Thursday, June 11, 2009
Just so no one starts scratching their heads saying they've never heard of such a fellow, let me assure you that you never will.
He was dead weight, just another confusing name at a dinner-party, a pompous, snuff-addicted ass who really served no purpose in EVANGELINE (my YA paranormal currently in revision). He only had one scene. His family will never miss him, nor will the book reading public. So why do I feel a pang of regret for striking his name, his dialogue, his very existence from my novel? He is the first named character I have ever deleted like this, which may have something to do with the way I am feeling.
I'm feeling a strange sympathy for fictional author Karen Eiffel from the movie Stranger than Fiction when she discovers her character Harold Crick, who she's just figured out how to kill, is a real man. Now, killing off characters is not hard for me. I've killed off characters, main characters, mind you, whose deaths affected other characters profoundly. Whose deaths were necessary to the story.
I understand that eliminating the chaff (and old man Pomander was certainly chaff) is also necessary to the story. What I don't understand is why he's been haunting me. I didn't even like the old codger, and he was a bit of a misogynist. I should be happy that I've slimmed down my manuscript, while, simultaneously, adding to the characterization of the other members of the dinner-party who DO return to the story.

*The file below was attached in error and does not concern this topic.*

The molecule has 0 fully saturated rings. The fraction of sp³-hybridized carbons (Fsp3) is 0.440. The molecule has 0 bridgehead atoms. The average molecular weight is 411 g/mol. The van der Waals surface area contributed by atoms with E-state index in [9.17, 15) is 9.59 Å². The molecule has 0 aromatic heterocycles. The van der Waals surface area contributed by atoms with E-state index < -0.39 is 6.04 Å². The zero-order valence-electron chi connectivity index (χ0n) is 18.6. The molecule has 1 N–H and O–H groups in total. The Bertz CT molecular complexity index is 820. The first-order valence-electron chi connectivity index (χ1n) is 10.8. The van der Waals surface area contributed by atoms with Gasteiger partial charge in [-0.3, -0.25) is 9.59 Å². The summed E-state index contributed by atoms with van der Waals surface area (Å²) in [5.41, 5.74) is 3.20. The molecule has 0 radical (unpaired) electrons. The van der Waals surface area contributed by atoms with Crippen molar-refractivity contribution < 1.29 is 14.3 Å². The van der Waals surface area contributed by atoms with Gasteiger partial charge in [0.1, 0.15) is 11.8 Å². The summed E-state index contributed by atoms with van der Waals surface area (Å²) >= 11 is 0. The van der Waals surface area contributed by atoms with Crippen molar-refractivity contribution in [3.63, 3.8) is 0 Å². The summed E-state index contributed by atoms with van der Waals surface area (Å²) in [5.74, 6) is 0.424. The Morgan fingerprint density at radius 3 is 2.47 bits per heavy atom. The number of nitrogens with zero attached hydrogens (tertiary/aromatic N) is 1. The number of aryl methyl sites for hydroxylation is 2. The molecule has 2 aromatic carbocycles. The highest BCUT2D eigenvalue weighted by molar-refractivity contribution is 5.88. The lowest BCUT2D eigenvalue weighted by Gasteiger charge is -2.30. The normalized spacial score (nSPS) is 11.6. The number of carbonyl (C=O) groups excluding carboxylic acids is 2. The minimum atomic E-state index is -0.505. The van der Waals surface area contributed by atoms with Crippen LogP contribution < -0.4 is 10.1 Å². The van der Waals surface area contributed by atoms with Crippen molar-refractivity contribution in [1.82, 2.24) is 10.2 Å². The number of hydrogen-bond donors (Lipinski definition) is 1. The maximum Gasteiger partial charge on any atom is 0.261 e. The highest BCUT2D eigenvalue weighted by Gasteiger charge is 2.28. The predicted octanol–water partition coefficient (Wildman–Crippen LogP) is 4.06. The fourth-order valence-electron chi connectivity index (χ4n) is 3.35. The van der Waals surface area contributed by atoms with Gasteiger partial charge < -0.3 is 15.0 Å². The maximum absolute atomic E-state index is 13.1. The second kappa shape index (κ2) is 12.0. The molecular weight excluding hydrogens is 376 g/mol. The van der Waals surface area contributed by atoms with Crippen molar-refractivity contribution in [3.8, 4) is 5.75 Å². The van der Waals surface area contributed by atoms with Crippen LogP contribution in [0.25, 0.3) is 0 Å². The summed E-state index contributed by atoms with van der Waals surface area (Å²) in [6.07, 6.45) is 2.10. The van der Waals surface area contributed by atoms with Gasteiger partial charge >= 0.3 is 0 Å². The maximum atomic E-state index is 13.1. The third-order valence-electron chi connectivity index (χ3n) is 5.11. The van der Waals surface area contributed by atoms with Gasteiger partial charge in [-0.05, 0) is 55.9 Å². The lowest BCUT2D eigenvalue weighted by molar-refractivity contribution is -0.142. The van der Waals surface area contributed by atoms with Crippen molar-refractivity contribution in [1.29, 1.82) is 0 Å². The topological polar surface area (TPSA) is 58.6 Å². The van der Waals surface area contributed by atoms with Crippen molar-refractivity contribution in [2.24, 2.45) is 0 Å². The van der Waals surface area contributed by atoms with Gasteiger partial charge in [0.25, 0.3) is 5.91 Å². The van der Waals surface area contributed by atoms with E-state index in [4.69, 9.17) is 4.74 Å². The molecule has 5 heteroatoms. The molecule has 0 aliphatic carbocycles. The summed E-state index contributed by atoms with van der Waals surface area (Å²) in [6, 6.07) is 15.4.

Instead I keep thinking, did he actually have a family? Or maybe old Pomander played for the other team? Maybe his snuff-addiction began in his stint in the military. No, he was way too much of a coward to fight in the infantry. There are a hundred lives, histories, that might have been for Porthos. I'll never know him properly, and there probably won't be a reason to use him again. Because he's just a name floating out there in the collective consciousness, a man without a purpose, without a motive and without motivation, he isn't a character any longer. But I called him into being. I feel responsible for him, and for taking care of him now that he's outlived his usefulness.
Here's hoping that this post will send poor Porthos to wherever he belongs. Is there a heaven (or hell?) for characters stricken with the horrid and always fatal backspace-fluenza?
Anyone else plagued by fictional ghosts of their on making? Characters you killed or eliminated?